“Bullets,” a Finnish, German and Belgian co-production from creator-producer Minna Virtanen and Antti Pesonen, held its market premiere screening on Monday at Berlin’s Drama Series Days, the TV component of the European Film Market.

In the series, ex-terrorist Madina Taburova, presumed to be dead, emerges in Helsinki looking for political asylum. Intelligence agent Mari Saari adapts a false identity and attempts to befriend Madina, as a means of keeping tabs on the once-dangerous woman. Krista Kosonen (“Blade Runner 2049”) and Sibel Kekilli (“Game of Thrones”) play the two main characters.

Virtanen and Pesonen spent five years co-writing and developing “Bullets.” The series is produced by Finland’s Vertigo Production, and co-produced by Germany’s Nadcon Film and Belgium’s Lunanime/ Lumière, and thanks to support from the Finnish tax incentive system, the show’s entire €5 million ($5.65 million) was in place before shooting began. TV show newcomer Pete Riski directed the series’ 10 episodes.

In Finland the series is available on the VOD platform Elisa Viihde as an Elisa Viihde original series. Sky Vision handles world sales.

Although the series touches on similar trends and topics as its Nordic noir cousins, the team behind “Bullets” put great effort into producing something novel to the small screen. Virtanen discussed those efforts, as well as the challenges of writing a character-driven series and the freedom of writing for a digital platform rather than a standard linear broadcaster.

Can you talk a bit about the series’ development?

Antti Pesonen and I worked on development for nearly five years, and the story evolved along the way. The idea of a lone female cop who has to change her identity and solve crimes was always there. Along the way the character of Madina came to us and the story took shape around those two strong women. The main thing in this series is that we let ourselves be guided by mood and emotion, not plot. Our series is not about solving crime, but uncovering the personalities of these women.

In a sense, your two leads end up pitted against one another, but are actually quite similar? Would you agree?

It is interesting that Mari Saari and Madina are not so dissimilar. Mari in a sense is a blank slate. Her job is to live through fake identities, but between jobs, she doesn’t really have a home to go to. She is a lone wolf. I don’t think we’ve seen many female characters like her. Our series is not about solving crime but solving the personalities of these women. What they are going through now and why. In the series nothing is as it seems, it is like peeling the onion – always a new layer will appear, the new twist for the story will unfold.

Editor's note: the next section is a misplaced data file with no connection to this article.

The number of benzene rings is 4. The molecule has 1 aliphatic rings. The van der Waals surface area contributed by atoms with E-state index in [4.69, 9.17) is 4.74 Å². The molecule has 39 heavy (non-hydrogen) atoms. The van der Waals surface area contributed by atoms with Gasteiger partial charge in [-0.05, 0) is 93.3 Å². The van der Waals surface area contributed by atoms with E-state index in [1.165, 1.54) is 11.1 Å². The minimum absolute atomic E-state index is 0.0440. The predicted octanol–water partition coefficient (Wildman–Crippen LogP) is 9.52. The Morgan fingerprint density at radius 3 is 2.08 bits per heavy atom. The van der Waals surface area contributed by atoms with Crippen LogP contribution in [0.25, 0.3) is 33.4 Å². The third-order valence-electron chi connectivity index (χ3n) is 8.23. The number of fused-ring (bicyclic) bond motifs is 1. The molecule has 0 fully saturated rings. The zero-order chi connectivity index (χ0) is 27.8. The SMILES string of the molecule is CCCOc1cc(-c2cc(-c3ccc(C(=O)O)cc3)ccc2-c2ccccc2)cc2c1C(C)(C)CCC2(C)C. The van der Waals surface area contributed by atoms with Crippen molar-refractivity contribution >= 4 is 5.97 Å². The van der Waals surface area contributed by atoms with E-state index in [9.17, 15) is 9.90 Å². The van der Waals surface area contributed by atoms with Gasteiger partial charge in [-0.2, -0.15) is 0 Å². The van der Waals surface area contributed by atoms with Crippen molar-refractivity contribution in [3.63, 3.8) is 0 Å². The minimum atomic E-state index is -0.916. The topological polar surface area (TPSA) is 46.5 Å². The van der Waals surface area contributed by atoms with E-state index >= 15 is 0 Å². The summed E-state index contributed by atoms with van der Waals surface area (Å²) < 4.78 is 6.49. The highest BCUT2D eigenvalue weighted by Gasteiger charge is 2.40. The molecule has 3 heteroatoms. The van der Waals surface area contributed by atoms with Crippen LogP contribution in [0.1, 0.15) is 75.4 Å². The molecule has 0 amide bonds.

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In that respect, Krista and Sibel’s performances were key? What did they bring to the production?

We let mood and emotion guide the casting as well as the series’ narrative. We needed actors with great screen presence, who could convey a variety of emotions in a very subtle way. That is why we felt that Krista would make the perfect Mari Saari. She has an amazing presence on screen and gets under the skin of her characters. We found Sibel Kekilli through our German partners. We saw her showreel and felt she was amazing. She’s sensitive, fragile, with an inner force as well. She was perfect for the part our villain.

You’ve said before that you worked hard to subvert some of the typical tropes of Nordic Noir. How you did that?

It was our intention from the very beginning to break away from Nordic Noir. We took two huge risks here. The series is not a procedural in the traditional sense. We let ourselves be guided by mood and emotions, not plot. The second and bigger risk was to describe the terrorist as a human being, not only a villain. Madina’s motivations are not political or religious. She’s motivated by her loss and she tries to make sense of the universe.

When did other producers, broadcasters and sales get involved?

In Finland Elisa Viihde came on board to be the commissioning broadcaster. They have a first window, and the series is an Elisa Viihde Original. After that we looked for the second window partner in Finland, and MTV3/CMore game on board. At the same time I was negotiating with Nadcon Film (Peter Nadermann, Thomas Disch) and Lumière (Jan de Clearcq), and they came on board after Elisa confirmed. Once we had strong versions of episodes 1-3 we started to approach the world sales agents. That is when Sky Vision came on board.

Can you talk a bit about Elisa Viihde, and what was it like producing for VOD?

Elisa Viihde has become a big SVOD player in Finland. They are acquiring more and more Elisa Viihde Original content every year. From the producer´s point of view Elisa is more than welcome in the Finnish broadcasting markets, as Elisa is very brave and bold in what they are able to commission. It is harder for traditional broadcasters to acquire edgy content as they have to please their established audience base. So, for series which are trying to create something new, Elisa has been a great option. Elisa came on board at the development stage, and they have commented the script writing.